Pune, June 26
The media and entertainment ecosystem is a sunrise sector, which is expected to generate Rs 4 lakh crore annually by 2025 and grow to Rs 7.5 lakh crore by 2030, Union minister Anurag Singh Thakur said here in Sunday.
The Minister for Information and Broadcasting also said that the rapidly expanding digital infrastructure in the country and the ongoing advancements taking place in the AVGC (animation, visual effects, gaming and comics) sector have the potential to make India the preferred post-production hub of the media and entertainment industry.
He was delivering the key-note address at the National Conference on ‘Changing Landscape of Media and Entertainment 2022’ organised by the Symbiosis Skill and Professional University in Pune.
“The media and entertainment ecosystem is a sunrise sector, which is expected to generate Rs 4 lakh crore annually by 2025 and reach USD 100 billion or Rs 7.5 lakh crore industry by 2030. The government has designated audio-visual services as one of the 12 Champion Service Sectors and announced key policy measures aimed at nurturing sustained growth,” he said.
“Many job roles have emerged in the field – video editing, colour grading, visual effects (VFX), sound design, rotoscoping, 3-D modeling, etc. Each job role in this sector requires a specific set of skills and competencies. It is imperative for the industry and academia to come together and design programmes relevant to the needs of this sector,” Thakur added.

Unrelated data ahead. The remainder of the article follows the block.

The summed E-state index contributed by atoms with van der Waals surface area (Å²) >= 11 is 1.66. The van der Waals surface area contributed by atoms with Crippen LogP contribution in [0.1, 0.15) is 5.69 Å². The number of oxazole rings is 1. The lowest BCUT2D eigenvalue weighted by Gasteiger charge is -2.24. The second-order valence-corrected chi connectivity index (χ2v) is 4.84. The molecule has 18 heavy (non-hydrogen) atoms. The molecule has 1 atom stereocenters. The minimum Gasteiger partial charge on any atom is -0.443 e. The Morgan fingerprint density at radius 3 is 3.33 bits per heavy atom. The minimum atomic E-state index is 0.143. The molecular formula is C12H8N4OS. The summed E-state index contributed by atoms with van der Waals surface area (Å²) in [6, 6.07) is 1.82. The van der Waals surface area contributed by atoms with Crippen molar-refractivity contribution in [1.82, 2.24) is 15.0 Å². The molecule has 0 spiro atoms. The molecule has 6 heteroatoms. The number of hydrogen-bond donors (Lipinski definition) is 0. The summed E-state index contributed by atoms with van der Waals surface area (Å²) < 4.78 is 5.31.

The government is also exploring new partnerships with the private sector to ensure Indian students are in tune with the upcoming technology trends in the sector, the minister said.
Stating that the content creation industry in India has undergone a massive uplift with ‘Digital India’, Thakur said, “With quality content, easy access and an eager audience, India is ready to narrate its own success story and become a content creation hub.” He said that India was chosen as first ever Country of Honour at the Cannes Film festival and the Indian delegation walked the red carpet as pan-India flavour not as Bollywood as they call it.
“I don’t like Bollywood, Tollywood terms, it should be Indian film industry. There the diversity was visible,” he said.
Speaking about the growing start-up eco-system in India, Thakur said, even during the pandemic, India added as many as 50 unicorn start-ups, “which speaks volumes about India’s entrepreneurial spirit”.
Thakur said he hopes to see more and more start-ups emerging from the talent pool produced by leading film schools like FTII and SRFTI too.
Oscar and BAFTA awards-winning sound designer Resul Pookutty, who was the guest of honour at the event, said the educational institutions should revive the ancient Indian tradition of imparting wisdom to the students to face the outside world, besides developing the skill sets.
“Look at the film like ‘Matrix’, which has taken idea of Indian mythology and became a hugely popular film. We have never taken anything from our culture and put it out in the universe and learn or be part of it,” he said.
Sound is memory and memory is knowledge. Our Vedas are organised in such a way that those are easily memorable sounds. We are civilisation who has forgotten strength of sound. It doesn’t show in our narrative of cinema, artistic endeavour that is the landscape we need to change, he added.